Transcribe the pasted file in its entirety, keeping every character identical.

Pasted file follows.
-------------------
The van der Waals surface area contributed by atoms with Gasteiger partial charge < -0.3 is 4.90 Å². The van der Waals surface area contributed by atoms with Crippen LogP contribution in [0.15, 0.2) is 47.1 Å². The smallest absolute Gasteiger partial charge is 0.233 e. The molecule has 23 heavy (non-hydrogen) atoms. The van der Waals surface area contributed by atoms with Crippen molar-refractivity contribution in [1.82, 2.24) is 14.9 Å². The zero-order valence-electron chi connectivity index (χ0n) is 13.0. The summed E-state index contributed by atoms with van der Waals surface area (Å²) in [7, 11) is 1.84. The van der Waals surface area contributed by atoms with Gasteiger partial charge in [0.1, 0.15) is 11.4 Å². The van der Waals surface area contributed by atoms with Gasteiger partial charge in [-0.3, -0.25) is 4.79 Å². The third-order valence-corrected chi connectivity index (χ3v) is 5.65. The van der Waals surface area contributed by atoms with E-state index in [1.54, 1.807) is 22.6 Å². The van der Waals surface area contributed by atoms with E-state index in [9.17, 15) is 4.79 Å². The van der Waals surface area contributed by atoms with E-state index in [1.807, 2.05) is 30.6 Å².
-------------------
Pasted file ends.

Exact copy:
The van der Waals surface area contributed by atoms with Gasteiger partial charge < -0.3 is 4.90 Å². The van der Waals surface area contributed by atoms with Crippen LogP contribution in [0.15, 0.2) is 47.1 Å². The smallest absolute Gasteiger partial charge is 0.233 e. The molecule has 23 heavy (non-hydrogen) atoms. The van der Waals surface area contributed by atoms with Crippen molar-refractivity contribution in [1.82, 2.24) is 14.9 Å². The zero-order valence-electron chi connectivity index (χ0n) is 13.0. The summed E-state index contributed by atoms with van der Waals surface area (Å²) in [7, 11) is 1.84. The van der Waals surface area contributed by atoms with Gasteiger partial charge in [0.1, 0.15) is 11.4 Å². The van der Waals surface area contributed by atoms with Gasteiger partial charge in [-0.3, -0.25) is 4.79 Å². The third-order valence-corrected chi connectivity index (χ3v) is 5.65. The van der Waals surface area contributed by atoms with E-state index in [1.54, 1.807) is 22.6 Å². The van der Waals surface area contributed by atoms with E-state index in [9.17, 15) is 4.79 Å². The van der Waals surface area contributed by atoms with E-state index in [1.807, 2.05) is 30.6 Å².